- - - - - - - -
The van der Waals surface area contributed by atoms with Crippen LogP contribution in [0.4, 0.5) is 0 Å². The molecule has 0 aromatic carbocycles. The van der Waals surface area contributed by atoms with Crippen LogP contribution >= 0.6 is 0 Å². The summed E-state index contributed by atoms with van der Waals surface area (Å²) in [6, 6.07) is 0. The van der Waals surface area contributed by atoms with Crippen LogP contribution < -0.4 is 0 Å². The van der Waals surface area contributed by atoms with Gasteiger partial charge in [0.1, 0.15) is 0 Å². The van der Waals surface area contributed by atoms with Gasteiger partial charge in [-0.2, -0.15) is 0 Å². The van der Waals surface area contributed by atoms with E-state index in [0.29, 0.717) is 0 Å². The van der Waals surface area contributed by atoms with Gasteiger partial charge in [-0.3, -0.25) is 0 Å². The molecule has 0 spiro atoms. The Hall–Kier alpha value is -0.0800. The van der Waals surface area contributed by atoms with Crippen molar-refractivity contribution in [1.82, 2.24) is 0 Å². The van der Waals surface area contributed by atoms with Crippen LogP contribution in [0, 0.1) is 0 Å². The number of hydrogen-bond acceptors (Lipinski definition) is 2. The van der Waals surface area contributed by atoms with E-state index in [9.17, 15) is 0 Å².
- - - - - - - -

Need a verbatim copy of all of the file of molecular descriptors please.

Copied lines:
The van der Waals surface area contributed by atoms with Crippen LogP contribution in [0.4, 0.5) is 0 Å². The molecule has 0 aromatic carbocycles. The van der Waals surface area contributed by atoms with Crippen LogP contribution >= 0.6 is 0 Å². The summed E-state index contributed by atoms with van der Waals surface area (Å²) in [6, 6.07) is 0. The van der Waals surface area contributed by atoms with Crippen LogP contribution < -0.4 is 0 Å². The van der Waals surface area contributed by atoms with Gasteiger partial charge in [0.1, 0.15) is 0 Å². The van der Waals surface area contributed by atoms with Gasteiger partial charge in [-0.2, -0.15) is 0 Å². The van der Waals surface area contributed by atoms with E-state index in [0.29, 0.717) is 0 Å². The van der Waals surface area contributed by atoms with Gasteiger partial charge in [-0.3, -0.25) is 0 Å². The molecule has 0 spiro atoms. The Hall–Kier alpha value is -0.0800. The van der Waals surface area contributed by atoms with Crippen molar-refractivity contribution in [1.82, 2.24) is 0 Å². The van der Waals surface area contributed by atoms with Crippen LogP contribution in [0, 0.1) is 0 Å². The number of hydrogen-bond acceptors (Lipinski definition) is 2. The van der Waals surface area contributed by atoms with E-state index in [9.17, 15) is 0 Å².